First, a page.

Understanding User Metrics in Google Analytics 4 (GA4)

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GA4 - Google Analytics 4 is the newest version of Google's analytics platform. While it shares many features with its predecessor, GA4 includes some new capabilities that make it worth taking the time to understand. In this post, we'll take a look at one of the most important aspects of GA4: user metrics. We will cover the difference between four of the user metrics you can find in Google Analytics 4 (GA4); 'Total Users', 'Active Users', 'New Users', and 'Returning Users'. 

Total Users

This metric tells you the total number of people who've been to your website based on the date range selected for your reports. We referred to this as people, but really the total number of users is the total number of reporting identities that have been collected by Google Analytics.

A reporting identity can be a User ID that you've sent to Google Analytics. For example, if people can log in on your website, or app, then you can send your own identifier for each individual to Google Analytics. Or a reporting identity can be a Device ID. If you've implemented GA4 on your website, then this will be the Client ID from the Google Analytics cookie. If you're measuring an app, this will be the identifier from the app installed on the user's device, so the app-instance ID. And if you've enabled Google Signals, then this can be used to identify an individual as they engage with your website or app. You can control how GA4 handles reporting identities for your property.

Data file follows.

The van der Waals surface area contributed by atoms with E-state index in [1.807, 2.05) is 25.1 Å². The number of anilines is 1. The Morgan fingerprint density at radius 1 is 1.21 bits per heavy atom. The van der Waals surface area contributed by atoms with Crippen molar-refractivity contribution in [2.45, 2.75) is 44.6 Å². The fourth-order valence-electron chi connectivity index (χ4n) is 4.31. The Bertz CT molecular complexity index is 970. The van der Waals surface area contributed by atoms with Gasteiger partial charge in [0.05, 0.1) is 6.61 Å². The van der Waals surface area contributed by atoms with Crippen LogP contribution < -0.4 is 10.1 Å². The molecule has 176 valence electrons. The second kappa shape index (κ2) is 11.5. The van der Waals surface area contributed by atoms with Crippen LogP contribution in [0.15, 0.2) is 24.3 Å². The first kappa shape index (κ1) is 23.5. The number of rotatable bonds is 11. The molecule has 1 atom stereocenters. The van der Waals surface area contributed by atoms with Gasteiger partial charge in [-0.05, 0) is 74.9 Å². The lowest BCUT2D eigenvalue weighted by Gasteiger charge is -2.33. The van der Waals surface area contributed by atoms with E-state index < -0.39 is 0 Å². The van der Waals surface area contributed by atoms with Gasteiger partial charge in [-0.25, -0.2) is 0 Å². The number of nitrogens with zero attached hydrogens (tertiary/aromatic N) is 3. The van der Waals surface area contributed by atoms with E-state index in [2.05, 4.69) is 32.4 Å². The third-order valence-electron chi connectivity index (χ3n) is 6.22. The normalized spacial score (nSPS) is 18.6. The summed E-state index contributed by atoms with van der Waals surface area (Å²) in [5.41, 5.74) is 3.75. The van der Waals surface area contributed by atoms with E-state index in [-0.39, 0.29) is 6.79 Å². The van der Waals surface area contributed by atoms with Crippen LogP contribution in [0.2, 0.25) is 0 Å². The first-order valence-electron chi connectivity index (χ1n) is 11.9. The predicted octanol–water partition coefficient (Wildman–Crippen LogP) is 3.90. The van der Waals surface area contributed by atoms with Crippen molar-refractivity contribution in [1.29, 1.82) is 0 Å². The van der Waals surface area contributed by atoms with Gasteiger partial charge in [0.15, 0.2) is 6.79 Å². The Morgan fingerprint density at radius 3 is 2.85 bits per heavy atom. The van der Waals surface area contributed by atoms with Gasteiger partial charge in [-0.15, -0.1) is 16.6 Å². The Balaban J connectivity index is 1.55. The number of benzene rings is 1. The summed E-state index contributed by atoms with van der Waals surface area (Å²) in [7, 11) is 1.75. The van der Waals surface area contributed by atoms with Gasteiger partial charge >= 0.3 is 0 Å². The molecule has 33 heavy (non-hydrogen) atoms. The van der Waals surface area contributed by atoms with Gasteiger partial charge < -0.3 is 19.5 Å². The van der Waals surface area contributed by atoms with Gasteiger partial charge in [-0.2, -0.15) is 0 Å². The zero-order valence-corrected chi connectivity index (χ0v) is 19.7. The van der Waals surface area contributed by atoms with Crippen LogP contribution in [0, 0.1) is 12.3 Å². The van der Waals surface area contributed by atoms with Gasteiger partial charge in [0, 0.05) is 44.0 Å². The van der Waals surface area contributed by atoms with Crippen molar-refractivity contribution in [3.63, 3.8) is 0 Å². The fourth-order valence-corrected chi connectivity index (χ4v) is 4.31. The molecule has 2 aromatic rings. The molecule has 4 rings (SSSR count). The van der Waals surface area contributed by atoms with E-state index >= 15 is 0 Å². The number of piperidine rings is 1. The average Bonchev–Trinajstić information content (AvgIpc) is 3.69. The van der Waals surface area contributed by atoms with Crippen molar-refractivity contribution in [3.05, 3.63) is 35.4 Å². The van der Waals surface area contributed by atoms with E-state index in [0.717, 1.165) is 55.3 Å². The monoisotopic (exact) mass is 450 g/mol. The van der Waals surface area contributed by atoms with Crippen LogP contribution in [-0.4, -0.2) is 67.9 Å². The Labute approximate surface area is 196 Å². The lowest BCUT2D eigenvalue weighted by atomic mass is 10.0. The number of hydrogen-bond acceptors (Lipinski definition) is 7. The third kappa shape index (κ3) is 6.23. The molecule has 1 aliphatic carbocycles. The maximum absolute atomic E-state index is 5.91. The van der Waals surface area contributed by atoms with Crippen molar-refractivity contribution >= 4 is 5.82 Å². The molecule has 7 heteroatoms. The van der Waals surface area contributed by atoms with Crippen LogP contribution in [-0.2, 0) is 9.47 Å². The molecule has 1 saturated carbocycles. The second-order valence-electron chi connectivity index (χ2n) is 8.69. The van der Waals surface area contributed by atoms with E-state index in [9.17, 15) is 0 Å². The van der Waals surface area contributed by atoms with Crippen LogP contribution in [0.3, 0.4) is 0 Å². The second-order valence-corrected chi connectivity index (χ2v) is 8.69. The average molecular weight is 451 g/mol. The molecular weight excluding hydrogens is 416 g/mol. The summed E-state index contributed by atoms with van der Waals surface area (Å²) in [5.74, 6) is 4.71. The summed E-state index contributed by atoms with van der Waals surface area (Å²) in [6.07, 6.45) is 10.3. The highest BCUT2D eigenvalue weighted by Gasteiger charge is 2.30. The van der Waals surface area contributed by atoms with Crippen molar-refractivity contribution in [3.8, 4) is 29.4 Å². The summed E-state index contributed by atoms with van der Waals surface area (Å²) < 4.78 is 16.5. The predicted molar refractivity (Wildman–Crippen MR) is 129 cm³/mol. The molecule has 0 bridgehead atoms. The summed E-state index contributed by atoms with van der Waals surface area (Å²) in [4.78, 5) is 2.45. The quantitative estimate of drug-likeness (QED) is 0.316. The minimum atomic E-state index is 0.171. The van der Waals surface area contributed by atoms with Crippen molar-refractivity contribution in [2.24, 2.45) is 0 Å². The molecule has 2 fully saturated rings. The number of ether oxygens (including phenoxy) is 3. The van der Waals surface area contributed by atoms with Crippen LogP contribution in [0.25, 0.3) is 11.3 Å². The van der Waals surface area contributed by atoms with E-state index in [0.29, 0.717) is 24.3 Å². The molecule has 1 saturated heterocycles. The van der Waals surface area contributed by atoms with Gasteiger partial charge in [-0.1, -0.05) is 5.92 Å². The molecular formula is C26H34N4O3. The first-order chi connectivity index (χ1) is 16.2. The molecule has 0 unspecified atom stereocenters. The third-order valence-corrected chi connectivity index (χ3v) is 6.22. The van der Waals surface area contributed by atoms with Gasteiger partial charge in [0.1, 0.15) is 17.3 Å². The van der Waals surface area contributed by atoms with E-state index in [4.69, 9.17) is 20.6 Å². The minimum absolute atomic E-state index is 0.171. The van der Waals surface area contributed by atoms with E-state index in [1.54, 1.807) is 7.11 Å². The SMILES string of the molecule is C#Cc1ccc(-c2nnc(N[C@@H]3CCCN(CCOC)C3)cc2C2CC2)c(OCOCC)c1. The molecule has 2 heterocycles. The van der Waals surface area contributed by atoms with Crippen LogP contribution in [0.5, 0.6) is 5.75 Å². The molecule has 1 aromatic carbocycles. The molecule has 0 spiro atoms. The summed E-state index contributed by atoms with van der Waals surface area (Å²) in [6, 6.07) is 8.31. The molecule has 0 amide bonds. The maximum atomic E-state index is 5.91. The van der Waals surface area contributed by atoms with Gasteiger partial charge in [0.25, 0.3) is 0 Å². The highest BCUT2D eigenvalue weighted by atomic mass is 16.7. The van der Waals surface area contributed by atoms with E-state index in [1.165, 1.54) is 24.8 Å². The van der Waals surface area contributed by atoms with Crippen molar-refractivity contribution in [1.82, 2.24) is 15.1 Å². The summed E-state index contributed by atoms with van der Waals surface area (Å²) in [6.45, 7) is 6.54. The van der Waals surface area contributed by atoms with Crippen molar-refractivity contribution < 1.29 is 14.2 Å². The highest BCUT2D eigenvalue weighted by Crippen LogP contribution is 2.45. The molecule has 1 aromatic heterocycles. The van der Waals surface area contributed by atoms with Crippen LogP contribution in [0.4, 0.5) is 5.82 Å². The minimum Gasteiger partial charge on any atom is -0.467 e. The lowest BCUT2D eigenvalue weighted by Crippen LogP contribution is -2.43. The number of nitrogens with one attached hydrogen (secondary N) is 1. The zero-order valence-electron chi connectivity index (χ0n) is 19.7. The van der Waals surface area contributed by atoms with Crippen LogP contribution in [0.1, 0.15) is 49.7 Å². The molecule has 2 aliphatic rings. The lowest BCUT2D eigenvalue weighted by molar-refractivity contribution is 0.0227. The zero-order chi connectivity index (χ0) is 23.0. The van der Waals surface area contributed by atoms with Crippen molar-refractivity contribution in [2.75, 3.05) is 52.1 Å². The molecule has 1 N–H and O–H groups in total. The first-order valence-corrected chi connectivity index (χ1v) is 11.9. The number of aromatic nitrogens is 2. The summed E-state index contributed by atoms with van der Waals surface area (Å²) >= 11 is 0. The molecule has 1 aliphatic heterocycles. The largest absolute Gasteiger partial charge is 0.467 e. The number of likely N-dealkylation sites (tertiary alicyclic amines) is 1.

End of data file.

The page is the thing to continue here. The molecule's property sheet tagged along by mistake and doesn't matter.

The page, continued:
To check how reporting identifiers are being used, navigate to 'Admin', choose 'Default Reporting Identity' in the property column. You can see the different identifiers Google is using to identify users on the website from here. So if you're sending your own identifier for users, that will be used first. Then if that isn't available, users will be identified by Google Signals and finally, if that isn't available, then the Device ID will be used.

What are Google Signals?